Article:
You could forgive the beavers of Stanley Park for being confused.
If only, they must be wondering, those humans could make up their minds.
On Monday, the Vancouver Park Board will vote on whether to begin the process of restoring and enhancing the park's Beaver Lake.
The lake, you see, has become more of a bog these days.
The report going to the park board on Monday says between 1936 and 1997, the lake's surface area has shrunk by 40 per cent.
This is blamed largely on human intervention: The building of the Stanley Park causeway in 1938, for instance, cut the watershed in half. Right now the city pumps water into the lake to keep it from drying out completely in summer months.
As well, there was the planting of water lilies the same year. As lovely as they are, those invasive lilies along with a generous sprinkling of yellow irises have starved the lake of oxygen, and have propelled it rather rapidly into the bog-like state you see today.
In short, those plants need to go and the lake needs to be dredged. That's what park board staff have recommended and what the board will vote on Monday night.
Enter the confused beavers.
Posted prominently on the lake trail is an earnestly illustrated sign, informing visitors that the "bogging" of the lake is a natural process, though accelerated somewhat by the planting of those lilies and irises.
The sign declares definitively: "Forest Lakes have short life spans, and Beaver Lake is no exception."
It goes on to describe the process by which the forest will eventually reclaim the lake, turning it first to bog, and then consuming it completely. The accompanying diagrams underscore the inevitability of it all.
The lake has 50 years, tops.
The sign is mounted on a beaver-proof metal pole, but placed at such a height that even a moderately industrious beaver could easily read it.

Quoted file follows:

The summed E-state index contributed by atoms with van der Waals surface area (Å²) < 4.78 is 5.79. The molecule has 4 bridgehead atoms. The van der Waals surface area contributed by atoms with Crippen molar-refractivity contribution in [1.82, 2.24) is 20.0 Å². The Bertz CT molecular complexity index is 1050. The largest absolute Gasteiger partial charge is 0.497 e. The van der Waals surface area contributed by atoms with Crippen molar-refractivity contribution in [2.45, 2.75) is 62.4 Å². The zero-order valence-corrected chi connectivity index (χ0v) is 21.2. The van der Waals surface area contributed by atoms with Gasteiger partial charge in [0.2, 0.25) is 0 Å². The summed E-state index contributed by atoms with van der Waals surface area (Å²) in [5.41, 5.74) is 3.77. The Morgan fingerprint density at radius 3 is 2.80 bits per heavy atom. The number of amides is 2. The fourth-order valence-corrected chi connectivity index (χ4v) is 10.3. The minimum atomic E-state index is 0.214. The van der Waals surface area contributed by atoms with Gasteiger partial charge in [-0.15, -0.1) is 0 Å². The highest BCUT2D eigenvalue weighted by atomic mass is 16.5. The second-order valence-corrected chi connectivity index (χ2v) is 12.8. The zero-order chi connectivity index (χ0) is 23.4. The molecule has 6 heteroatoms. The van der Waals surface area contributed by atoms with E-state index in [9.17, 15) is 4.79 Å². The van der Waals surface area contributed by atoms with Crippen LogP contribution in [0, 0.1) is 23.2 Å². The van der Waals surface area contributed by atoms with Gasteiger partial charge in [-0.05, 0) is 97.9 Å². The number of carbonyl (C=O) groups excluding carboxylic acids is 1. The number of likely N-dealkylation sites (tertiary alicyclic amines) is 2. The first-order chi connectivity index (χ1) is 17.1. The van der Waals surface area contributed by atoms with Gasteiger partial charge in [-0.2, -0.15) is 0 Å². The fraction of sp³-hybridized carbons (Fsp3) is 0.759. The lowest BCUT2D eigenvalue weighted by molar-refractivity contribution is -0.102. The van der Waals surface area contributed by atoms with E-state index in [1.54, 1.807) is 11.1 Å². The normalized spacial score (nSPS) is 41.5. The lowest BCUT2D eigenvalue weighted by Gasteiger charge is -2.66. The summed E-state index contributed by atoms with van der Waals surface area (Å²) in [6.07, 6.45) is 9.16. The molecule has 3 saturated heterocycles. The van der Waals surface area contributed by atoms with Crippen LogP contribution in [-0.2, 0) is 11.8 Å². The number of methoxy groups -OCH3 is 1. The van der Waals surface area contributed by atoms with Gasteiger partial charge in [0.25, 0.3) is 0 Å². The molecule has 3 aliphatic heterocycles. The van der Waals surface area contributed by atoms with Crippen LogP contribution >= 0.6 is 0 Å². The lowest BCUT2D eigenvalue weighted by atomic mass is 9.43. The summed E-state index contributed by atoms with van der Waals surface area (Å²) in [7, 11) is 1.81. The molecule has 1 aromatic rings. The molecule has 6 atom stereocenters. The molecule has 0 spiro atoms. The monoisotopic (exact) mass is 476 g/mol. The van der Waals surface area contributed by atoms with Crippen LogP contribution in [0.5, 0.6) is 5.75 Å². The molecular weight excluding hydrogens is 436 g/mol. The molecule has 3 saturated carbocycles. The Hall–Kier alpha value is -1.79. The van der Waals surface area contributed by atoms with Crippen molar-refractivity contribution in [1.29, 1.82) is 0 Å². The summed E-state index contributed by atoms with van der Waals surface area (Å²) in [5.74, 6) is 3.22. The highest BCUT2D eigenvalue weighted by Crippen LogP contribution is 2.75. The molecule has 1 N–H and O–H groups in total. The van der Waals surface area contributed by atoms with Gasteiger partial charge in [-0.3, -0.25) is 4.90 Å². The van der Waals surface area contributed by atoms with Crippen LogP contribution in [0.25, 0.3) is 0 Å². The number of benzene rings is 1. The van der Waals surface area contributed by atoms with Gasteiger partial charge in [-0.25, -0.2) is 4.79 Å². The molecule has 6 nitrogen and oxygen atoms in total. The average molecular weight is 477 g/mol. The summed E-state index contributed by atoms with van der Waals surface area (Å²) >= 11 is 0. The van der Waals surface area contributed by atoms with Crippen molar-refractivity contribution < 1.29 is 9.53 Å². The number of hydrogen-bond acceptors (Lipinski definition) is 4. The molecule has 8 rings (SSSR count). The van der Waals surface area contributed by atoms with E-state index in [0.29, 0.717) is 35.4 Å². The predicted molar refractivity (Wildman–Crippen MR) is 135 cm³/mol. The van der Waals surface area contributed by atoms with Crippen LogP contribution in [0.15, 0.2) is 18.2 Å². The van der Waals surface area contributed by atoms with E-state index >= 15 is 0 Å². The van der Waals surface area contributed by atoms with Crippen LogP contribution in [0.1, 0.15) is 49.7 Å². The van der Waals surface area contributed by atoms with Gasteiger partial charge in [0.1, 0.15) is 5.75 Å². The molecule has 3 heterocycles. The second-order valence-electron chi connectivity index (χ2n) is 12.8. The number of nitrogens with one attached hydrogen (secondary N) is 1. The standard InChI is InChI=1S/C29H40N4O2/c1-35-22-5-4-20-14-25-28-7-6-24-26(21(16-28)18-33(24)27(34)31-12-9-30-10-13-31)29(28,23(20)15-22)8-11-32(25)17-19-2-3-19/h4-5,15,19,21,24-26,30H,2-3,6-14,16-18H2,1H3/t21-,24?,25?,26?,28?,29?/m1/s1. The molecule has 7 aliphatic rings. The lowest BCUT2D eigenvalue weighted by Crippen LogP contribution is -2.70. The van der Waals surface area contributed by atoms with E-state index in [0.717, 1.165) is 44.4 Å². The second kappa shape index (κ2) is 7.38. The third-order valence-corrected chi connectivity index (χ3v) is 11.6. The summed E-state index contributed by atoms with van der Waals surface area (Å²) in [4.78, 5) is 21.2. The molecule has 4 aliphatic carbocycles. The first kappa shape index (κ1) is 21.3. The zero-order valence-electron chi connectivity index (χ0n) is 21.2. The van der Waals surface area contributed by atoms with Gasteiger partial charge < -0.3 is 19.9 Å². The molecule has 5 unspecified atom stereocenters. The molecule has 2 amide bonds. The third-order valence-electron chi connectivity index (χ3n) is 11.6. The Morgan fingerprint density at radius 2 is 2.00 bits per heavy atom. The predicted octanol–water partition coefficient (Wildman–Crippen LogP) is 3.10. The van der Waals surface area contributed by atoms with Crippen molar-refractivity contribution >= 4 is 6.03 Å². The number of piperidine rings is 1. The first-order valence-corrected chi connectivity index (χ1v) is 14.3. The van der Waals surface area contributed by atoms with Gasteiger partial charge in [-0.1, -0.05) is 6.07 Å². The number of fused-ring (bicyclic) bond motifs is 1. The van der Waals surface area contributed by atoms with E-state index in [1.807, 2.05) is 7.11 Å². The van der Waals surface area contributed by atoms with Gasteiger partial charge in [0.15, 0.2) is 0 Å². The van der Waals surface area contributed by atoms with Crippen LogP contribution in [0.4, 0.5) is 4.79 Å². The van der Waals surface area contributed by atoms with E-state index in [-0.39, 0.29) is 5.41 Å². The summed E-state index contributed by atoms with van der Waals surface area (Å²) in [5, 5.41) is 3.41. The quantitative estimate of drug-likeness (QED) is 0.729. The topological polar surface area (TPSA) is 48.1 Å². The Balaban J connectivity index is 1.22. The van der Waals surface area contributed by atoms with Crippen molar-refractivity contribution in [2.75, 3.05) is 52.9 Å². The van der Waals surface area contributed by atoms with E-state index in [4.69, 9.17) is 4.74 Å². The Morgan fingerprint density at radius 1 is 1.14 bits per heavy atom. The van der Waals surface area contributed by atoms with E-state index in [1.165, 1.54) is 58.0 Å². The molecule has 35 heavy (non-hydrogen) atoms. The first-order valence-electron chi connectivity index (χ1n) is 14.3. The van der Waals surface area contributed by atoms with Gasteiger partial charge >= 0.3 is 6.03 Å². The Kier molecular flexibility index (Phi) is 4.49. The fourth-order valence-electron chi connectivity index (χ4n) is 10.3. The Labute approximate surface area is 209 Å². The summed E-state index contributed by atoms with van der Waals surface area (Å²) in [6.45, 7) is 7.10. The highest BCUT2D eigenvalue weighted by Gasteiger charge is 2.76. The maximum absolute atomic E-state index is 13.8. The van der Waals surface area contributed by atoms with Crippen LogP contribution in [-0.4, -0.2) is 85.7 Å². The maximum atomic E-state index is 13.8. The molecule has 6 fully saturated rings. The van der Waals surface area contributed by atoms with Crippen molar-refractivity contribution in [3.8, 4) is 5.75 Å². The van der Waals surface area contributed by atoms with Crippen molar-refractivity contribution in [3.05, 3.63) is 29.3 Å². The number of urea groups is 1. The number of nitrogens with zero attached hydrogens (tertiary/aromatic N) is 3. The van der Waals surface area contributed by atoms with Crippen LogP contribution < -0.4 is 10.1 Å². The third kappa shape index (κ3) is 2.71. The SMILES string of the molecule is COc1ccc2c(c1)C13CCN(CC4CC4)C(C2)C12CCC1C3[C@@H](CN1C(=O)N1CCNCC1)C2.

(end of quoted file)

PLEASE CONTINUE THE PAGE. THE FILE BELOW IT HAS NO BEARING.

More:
Every day, since the beavers returned to the lake in 2008, they've been looking at this sign, which spells out in graphic detail not just how their world will end, but when. There is no suggestion in the text that this future can be rewritten.
As a result, they have been, um, busy.
Digging up lilies from the floor of the lake, pulling down irises.
Gnawing down saplings and dragging them to the iron bars of the weir that maintains the level of the lake. Packing the trunks and branches with mud, piling it as high and as densely as they can.
Anything to prevent the water from trickling out.
This has not gone unnoticed by the park board.
"They're frantically digging up sedimentation and they're trying to block the drainage," park board commissioner Loretta Woodcock told me earlier this week. "I think they're trying to tell us something and this board is paying attention, and we'd like to ask the public if they agree with the resident beavers," she said. "I think if they could talk to us they would tell us they don't want the lake to disappear."
If the beavers could talk, I'm thinking they might also say, "Hey, why do you keep tearing down our dams? We're trying to do the same thing here. And while you're at it, could you please remove that wire mesh wrapped around the tree trunks that makes it impossible for us to chop down the trees?
"Oh, and that sign is depressing."
Ms. Woodcock says once the board's "extensive visioning process" is finished, the sign may no longer apply.
"If it turns out after the visioning process, the public say, 'Well we don't quite agree, we don't want to see Beaver Lake disappear; we value it too much - its aesthetic beauty and its biodiversity,' then we'll take that sign out and we'll put something else in," she said.
One wonders how the inevitability of nature, the irrefutable facts presented in the sign, could be a matter for public debate, or something to be decided on in a vote.
But such is the power of the Vancouver Park Board.
Somewhere in this there is an lesson. About the facts changing while the truth remains constant. Or about the facts being altered to reveal a more convenient truth.
Or about a lake being dredged not to improve biodiversity but to make it more appealing aesthetically. A place tourists might appreciate more than a bog.
Stephen Quinn is the host of On the Coast on CBC Radio One in Vancouver. 88.1 FM and 690 AM.